Coordinates: 30°16′25″N 81°33′12″W / 30.27361°N 81.55333°W / 30.27361; -81.55333
From Wikipedia, the free encyclopedia

CityJacksonville, Florida
  • CW 17 (general)
  • News4Jax on CW17 (newscasts)
First air date
February 19, 1966 (57 years ago) (1966-02-19)
Former call signs
  • WJKS-TV (1966–1997)
  • WJWB (1997–2006)
Former channel number(s)
  • Analog: 17 (UHF, 1966–2009)
  • Digital: 34 (UHF, until 2020)
  • ABC (1966–1980, 1988–1997)
  • NBC (1980–1988)
  • The WB (1997–2006)
Call sign meaning
The CW Jacksonville
Technical information[1]
Licensing authority
Facility ID29712
ERP1,000 kW
HAAT303.9 m (997.0 ft)
Transmitter coordinates30°16′25″N 81°33′12″W / 30.27361°N 81.55333°W / 30.27361; -81.55333
Public license information

WCWJ (channel 17) is a television station in Jacksonville, Florida, United States, affiliated with The CW. It is owned by Graham Media Group alongside independent station WJXT (channel 4). The two stations share studios at 4 Broadcast Place on the south bank of the St. Johns River in Jacksonville; WCWJ's transmitter is located on Anders Boulevard in the city's Killarney Shores section.


As a major network affiliate[edit]

The station first signed on the air on February 19, 1966, as WJKS-TV. Founded by Rust Craft Broadcasting, it originally operated as an ABC affiliate; prior to its sign-on, ABC programming had been relegated to off-hours clearances on then-CBS affiliate WJXT (channel 4, now an independent station) and NBC affiliate WTLV (channel 12). It took Jacksonville over 16 years to gain full-time affiliates of all three major networks, which was longer than other cities of its size. However, Jacksonville has always been a medium-sized market because the surrounding suburbs and rural areas were smaller than the city itself.

In March 1979, the Ziff Corporation bought Rust Craft's broadcasting assets, including WJKS, for $89.4 million.[2] On March 31, 1980, WJKS and WTLV swapped network affiliations; WTLV took the ABC affiliation from WJKS, with NBC programming moving to WJKS. At the time, ABC was the highest-rated broadcast television network in the United States, while NBC was mired in last place in the ratings.[3]

Media General acquired WJKS from the Ziff Corporation for $18 million in October 1982, as part of the latter company's sale of its six television stations in order to focus on its magazine assets.[2] WJKS became the second television station to be owned by Media General (the first being the company's flagship station WFLA-TV, across the state in Tampa). On April 3, 1988, WTLV and WJKS officially reversed the 1980 affiliation swap between the two stations, with WJKS aligning with ABC once again and WTLV returning to NBC. By this time, NBC had emerged as the top-rated American broadcast network, while ABC had dropped to second place.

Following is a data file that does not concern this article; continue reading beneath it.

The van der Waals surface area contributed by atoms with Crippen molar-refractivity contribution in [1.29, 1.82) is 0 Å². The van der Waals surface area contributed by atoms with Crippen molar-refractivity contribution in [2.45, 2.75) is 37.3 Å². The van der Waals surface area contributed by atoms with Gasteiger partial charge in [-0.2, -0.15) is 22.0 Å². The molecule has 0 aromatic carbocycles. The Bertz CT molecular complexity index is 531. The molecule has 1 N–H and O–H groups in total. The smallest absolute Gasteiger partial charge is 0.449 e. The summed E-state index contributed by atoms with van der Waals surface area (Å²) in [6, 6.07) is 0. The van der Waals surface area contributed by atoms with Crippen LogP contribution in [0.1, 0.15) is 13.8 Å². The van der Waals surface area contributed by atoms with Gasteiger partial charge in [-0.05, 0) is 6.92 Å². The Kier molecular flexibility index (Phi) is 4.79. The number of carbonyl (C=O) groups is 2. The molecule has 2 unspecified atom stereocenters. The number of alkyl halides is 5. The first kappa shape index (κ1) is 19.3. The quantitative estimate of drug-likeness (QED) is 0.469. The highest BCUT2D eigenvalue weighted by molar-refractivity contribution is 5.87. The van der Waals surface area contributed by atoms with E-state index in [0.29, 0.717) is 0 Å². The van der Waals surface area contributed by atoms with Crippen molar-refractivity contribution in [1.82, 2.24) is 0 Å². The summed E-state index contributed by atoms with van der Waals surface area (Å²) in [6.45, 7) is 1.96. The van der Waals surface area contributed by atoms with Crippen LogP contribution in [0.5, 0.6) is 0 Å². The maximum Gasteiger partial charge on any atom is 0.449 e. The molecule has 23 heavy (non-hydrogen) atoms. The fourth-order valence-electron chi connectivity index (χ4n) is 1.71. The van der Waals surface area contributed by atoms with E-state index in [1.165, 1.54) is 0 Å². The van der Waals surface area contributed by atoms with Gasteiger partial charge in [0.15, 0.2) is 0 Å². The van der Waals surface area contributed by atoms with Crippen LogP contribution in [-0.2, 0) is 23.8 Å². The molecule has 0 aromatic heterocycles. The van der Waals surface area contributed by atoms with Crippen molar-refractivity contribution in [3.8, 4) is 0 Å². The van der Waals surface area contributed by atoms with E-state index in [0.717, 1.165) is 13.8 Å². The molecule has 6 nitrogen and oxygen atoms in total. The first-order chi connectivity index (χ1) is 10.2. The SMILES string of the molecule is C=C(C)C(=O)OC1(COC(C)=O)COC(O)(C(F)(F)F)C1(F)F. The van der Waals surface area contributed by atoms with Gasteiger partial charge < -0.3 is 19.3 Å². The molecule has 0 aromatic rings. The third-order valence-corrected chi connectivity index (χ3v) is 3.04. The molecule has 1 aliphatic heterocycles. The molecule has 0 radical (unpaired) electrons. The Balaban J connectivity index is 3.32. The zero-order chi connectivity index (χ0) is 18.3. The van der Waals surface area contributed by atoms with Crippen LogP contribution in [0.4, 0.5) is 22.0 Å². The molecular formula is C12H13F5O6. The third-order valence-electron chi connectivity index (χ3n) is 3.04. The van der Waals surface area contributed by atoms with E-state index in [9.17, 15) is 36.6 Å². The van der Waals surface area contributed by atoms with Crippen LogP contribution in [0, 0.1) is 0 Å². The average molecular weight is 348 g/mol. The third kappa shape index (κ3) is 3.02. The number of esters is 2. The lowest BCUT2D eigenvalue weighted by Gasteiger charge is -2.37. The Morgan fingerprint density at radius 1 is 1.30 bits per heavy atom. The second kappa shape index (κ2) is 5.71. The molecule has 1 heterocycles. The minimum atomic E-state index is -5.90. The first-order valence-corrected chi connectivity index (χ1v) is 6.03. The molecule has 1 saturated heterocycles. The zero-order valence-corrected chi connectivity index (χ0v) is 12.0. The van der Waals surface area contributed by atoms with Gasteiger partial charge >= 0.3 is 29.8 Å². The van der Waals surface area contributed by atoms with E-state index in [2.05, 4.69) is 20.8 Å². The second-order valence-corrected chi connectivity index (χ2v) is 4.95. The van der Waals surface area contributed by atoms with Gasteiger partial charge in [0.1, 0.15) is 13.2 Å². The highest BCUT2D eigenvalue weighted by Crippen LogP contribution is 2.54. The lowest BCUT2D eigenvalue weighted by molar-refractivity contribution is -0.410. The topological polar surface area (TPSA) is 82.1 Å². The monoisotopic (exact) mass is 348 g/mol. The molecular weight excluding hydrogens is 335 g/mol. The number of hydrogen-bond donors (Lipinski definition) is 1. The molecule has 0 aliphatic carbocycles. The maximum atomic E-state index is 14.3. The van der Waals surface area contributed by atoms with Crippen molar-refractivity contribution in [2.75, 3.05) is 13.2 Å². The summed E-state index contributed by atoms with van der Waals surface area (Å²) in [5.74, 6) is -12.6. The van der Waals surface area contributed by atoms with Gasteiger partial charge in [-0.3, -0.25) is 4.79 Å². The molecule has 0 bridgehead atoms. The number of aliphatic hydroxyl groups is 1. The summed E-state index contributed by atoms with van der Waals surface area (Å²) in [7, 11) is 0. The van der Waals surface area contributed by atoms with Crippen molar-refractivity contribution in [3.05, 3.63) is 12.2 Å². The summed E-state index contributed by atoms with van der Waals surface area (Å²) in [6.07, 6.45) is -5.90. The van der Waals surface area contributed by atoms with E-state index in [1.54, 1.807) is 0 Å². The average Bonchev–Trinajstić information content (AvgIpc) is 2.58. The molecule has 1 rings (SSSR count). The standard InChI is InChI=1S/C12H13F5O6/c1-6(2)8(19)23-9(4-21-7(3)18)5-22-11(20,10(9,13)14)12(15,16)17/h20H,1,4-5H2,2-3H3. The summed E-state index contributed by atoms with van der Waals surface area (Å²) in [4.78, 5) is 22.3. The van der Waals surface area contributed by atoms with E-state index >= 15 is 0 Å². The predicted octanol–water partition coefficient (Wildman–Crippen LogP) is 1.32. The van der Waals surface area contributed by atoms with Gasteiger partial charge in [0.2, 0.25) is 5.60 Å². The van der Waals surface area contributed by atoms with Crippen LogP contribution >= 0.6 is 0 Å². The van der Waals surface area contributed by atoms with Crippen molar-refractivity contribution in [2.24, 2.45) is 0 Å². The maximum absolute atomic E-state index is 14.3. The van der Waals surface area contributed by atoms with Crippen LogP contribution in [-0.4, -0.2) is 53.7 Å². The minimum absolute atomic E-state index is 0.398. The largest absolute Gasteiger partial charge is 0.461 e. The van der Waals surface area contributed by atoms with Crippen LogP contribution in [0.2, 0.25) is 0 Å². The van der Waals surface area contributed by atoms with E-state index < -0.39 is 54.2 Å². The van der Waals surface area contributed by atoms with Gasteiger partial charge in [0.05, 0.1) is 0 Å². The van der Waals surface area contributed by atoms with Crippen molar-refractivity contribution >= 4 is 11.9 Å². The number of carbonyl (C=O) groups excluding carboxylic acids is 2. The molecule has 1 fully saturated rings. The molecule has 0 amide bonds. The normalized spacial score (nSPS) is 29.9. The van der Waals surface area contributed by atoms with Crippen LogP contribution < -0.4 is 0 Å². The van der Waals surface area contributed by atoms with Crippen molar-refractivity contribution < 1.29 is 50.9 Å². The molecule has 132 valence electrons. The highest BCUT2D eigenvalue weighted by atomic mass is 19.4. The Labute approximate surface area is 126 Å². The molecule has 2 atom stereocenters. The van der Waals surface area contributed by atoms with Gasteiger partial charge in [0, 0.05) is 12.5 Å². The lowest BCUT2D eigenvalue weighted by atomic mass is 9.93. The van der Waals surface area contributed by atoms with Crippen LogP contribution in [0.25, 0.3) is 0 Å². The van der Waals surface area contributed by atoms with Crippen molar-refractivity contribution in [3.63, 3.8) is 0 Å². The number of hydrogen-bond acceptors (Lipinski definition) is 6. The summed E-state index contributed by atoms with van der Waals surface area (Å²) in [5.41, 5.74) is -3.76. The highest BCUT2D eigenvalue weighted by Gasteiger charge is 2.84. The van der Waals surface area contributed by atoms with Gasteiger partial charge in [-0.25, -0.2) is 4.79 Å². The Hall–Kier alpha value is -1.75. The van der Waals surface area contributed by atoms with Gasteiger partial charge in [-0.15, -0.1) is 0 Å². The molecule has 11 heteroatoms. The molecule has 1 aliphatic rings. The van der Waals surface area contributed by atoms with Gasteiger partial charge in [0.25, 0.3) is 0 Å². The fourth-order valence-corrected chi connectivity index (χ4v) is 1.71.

The WB affiliation[edit]

In May 1994, ABC affiliate WBRC in Birmingham, Alabama, was sold to New World Communications, which signed an affiliation agreement with eleven other stations which would become Fox affiliates. WBRC was placed in a blind trust in the fall of 1994, as the Federal Communications Commission (FCC) prohibited a company from owning more than twelve television stations at the time.[4][5] That station was sold to Fox directly in July 1995, but Fox was forced to run it as an ABC affiliate for over a year after the sale, as WBRC's affiliation contract with ABC did not expire until August 1996. Before WBRC became a Fox owned-and-operated station, Allbritton Communications purchased WCFT-TV in Tuscaloosa and WJSU-TV in Anniston, and made them full power satellites of WBMA-LP; this prompted Allbritton to sign a groupwide affiliation deal with ABC. As part of the deal, Allbritton-owned WBSG-TV (now Ion Television affiliate WPXC-TV) in Brunswick, Georgia, was to become the ABC affiliate for Jacksonville.[6][7]

This posed a problem for the network, as WBSG-TV's signal only covered the northern portion of the Jacksonville market. As a result, upstart WJXX (channel 25; which was operated by Allbritton under a local marketing agreement with owner WPR, L.P., before the former purchased the station outright in September 1997), which had originally planned to operate as an independent station, was named as Jacksonville's new ABC affiliate effective after the termination of WJKS' affiliation contract with the network in January 1997. In response to losing the ABC affiliation, Media General quickly signed an affiliation agreement with The WB.